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A commercial society whose members are essentially ascetic and indifferent in social ritual has to be provided with blueprints and specifications for evoking the right tone for every occasion.
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Marshall McLuhan
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The spoken word was the first technology by which man was able to let go of his environment in order to grasp it in a new way.
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Marshall McLuhan
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===History===
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“Marshall McLuhan, CC (July 21, 1911 – December 31, 1980) was a Canadian educator, philosopher, and scholar—a professor of English literature, a literary critic, a rhetorician, and a communication theorist. McLuhan's work is viewed as one of the cornerstones of the study of media theory, as well as having practical applications in the advertising and television industries” [http://en.wikipedia.org/wiki/Marshall_McLuhan]
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====[[Understanding Media]] (1964)====
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"Hot" and "cool" media
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“In the first part of Understanding Media, McLuhan also stated that different media invite different degrees of participation on the part of a person who chooses to consume a medium. Some media, like the movies, were "hot"—that is, they enhance one single sense, in this case vision, in such a manner that a person does not need to exert much effort in filling in the details of a movie image. McLuhan contrasted this with "cool" TV, which he claimed requires more effort on the part of the viewer to determine meaning, and comics, which due to their minimal presentation of visual detail require a high degree of effort to fill in details that the cartoonist may have intended to portray. A movie is thus said by McLuhan to be "hot", intensifying one single sense "high definition", demanding a viewer's attention, and a comic book to be "cool" and "low definition", requiring much more conscious participation by the reader to extract value” ([[Understanding Media|McLuhan]], p. 22).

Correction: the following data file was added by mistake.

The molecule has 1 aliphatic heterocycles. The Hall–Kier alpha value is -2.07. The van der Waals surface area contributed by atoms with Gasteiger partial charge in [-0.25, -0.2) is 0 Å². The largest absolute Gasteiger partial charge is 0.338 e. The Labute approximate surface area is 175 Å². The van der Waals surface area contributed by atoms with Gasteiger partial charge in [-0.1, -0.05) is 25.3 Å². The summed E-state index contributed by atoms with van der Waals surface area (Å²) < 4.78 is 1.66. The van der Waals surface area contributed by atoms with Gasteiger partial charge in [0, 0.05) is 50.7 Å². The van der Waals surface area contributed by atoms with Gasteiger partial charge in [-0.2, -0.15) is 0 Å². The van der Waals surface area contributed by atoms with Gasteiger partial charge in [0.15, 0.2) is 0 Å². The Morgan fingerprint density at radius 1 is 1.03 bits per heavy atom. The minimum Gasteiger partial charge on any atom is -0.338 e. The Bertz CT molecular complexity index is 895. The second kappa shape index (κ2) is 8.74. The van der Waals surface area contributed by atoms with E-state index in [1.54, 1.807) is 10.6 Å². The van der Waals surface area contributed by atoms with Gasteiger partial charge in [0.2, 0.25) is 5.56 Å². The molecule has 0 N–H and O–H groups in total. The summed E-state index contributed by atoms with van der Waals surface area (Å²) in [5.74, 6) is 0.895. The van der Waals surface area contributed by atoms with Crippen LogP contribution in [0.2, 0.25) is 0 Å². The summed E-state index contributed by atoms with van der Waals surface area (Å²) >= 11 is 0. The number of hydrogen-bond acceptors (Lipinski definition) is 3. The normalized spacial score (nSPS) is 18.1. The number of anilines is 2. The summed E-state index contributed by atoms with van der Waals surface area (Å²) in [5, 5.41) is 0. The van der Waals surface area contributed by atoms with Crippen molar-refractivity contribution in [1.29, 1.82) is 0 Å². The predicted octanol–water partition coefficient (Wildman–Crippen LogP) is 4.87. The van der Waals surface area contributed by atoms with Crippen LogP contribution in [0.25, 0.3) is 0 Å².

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====The Medium is the Massage: An Inventory of Effects (1967)====
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====War and Peace in the Global Village (1968)====
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====From Cliché to Archetype (1970)====
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See [[Understanding Media]]
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[[Category:People]]
 
[[Category:People]]
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[[Category:Book Pages]]
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[[Category:Marked for Editing]]
  
 
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Latest revision as of 23:33, 5 November 2011

About

Marshall McLuhan was a Canadian educator, philosopher, English professor and communication theorist. He is known for his great contributions to media theory and the study of advertising and television industries. He became known in the 1960s for his phrase “the medium is the message” and for his argument that it is the characteristics of a particular medium rather than the information it disseminates that influence and control society.[1]

McLuhan is perhaps more of an anthropologist than he is given credit for. He extensively studied media as an extension of man. "We become what we behold", he wrote. "We shape our tools and then our tools shape us".[2][citation needed] But "in the electric age we wear all of mankind as our skin", and that "The automobile is an extension of your feet, clothing an extension of your skin, glasses an extension of your eyes, the internet an extension of your nervous system".[2][citation needed]

McLuhan wrote that "The computer is the most extraordinary of man's technological clothing; it is an extension of our central nervous system. Beside it the wheel is a mere hula-hoop".[3] and that, "In this electronic age we see ourselves being translated more and more into the form of information, moving toward the technological extension of consciousness".[2][citation needed]

Related Reading

References

  1. New Oxford American Dictionary, 2011.
  2. Citation needed
  3. McLuhan, Marshall. War and Peace in the Global VIllage, as quoted in Mann, Steve. Cyborg: Digital Destiny And Human Possibility In The Age Of The Wearable Computer, Pg. 1.